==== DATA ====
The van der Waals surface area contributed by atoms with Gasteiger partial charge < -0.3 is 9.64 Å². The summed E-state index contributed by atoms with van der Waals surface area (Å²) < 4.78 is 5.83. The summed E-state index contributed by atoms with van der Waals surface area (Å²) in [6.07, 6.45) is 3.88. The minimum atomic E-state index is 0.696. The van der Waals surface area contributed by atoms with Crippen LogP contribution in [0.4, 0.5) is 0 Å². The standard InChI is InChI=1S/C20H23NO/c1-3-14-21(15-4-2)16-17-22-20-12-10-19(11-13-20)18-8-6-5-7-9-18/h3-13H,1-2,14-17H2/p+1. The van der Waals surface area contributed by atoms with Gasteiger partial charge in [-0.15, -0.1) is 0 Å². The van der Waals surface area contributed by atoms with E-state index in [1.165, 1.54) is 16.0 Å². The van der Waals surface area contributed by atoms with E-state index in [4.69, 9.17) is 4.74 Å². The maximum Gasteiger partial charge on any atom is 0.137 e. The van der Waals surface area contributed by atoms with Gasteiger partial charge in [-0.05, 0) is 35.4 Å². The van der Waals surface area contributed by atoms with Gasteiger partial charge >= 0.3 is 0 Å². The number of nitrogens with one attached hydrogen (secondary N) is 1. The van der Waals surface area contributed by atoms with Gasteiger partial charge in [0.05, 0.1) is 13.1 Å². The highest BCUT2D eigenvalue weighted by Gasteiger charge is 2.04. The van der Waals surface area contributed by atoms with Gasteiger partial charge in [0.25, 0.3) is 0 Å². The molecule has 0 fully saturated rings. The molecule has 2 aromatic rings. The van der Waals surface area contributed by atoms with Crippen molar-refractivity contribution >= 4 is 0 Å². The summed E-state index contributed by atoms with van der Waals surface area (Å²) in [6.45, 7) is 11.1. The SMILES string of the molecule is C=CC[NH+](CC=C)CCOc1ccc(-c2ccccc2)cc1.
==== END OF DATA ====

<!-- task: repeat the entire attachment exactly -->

The van der Waals surface area contributed by atoms with Gasteiger partial charge < -0.3 is 9.64 Å². The summed E-state index contributed by atoms with van der Waals surface area (Å²) < 4.78 is 5.83. The summed E-state index contributed by atoms with van der Waals surface area (Å²) in [6.07, 6.45) is 3.88. The minimum atomic E-state index is 0.696. The van der Waals surface area contributed by atoms with Crippen LogP contribution in [0.4, 0.5) is 0 Å². The standard InChI is InChI=1S/C20H23NO/c1-3-14-21(15-4-2)16-17-22-20-12-10-19(11-13-20)18-8-6-5-7-9-18/h3-13H,1-2,14-17H2/p+1. The van der Waals surface area contributed by atoms with Gasteiger partial charge in [-0.15, -0.1) is 0 Å². The van der Waals surface area contributed by atoms with E-state index in [1.165, 1.54) is 16.0 Å². The van der Waals surface area contributed by atoms with E-state index in [4.69, 9.17) is 4.74 Å². The maximum Gasteiger partial charge on any atom is 0.137 e. The van der Waals surface area contributed by atoms with Gasteiger partial charge in [-0.05, 0) is 35.4 Å². The van der Waals surface area contributed by atoms with Gasteiger partial charge >= 0.3 is 0 Å². The number of nitrogens with one attached hydrogen (secondary N) is 1. The van der Waals surface area contributed by atoms with Gasteiger partial charge in [0.05, 0.1) is 13.1 Å². The highest BCUT2D eigenvalue weighted by Gasteiger charge is 2.04. The van der Waals surface area contributed by atoms with Gasteiger partial charge in [0.25, 0.3) is 0 Å². The molecule has 0 fully saturated rings. The molecule has 2 aromatic rings. The van der Waals surface area contributed by atoms with Crippen molar-refractivity contribution >= 4 is 0 Å². The summed E-state index contributed by atoms with van der Waals surface area (Å²) in [6.45, 7) is 11.1. The SMILES string of the molecule is C=CC[NH+](CC=C)CCOc1ccc(-c2ccccc2)cc1.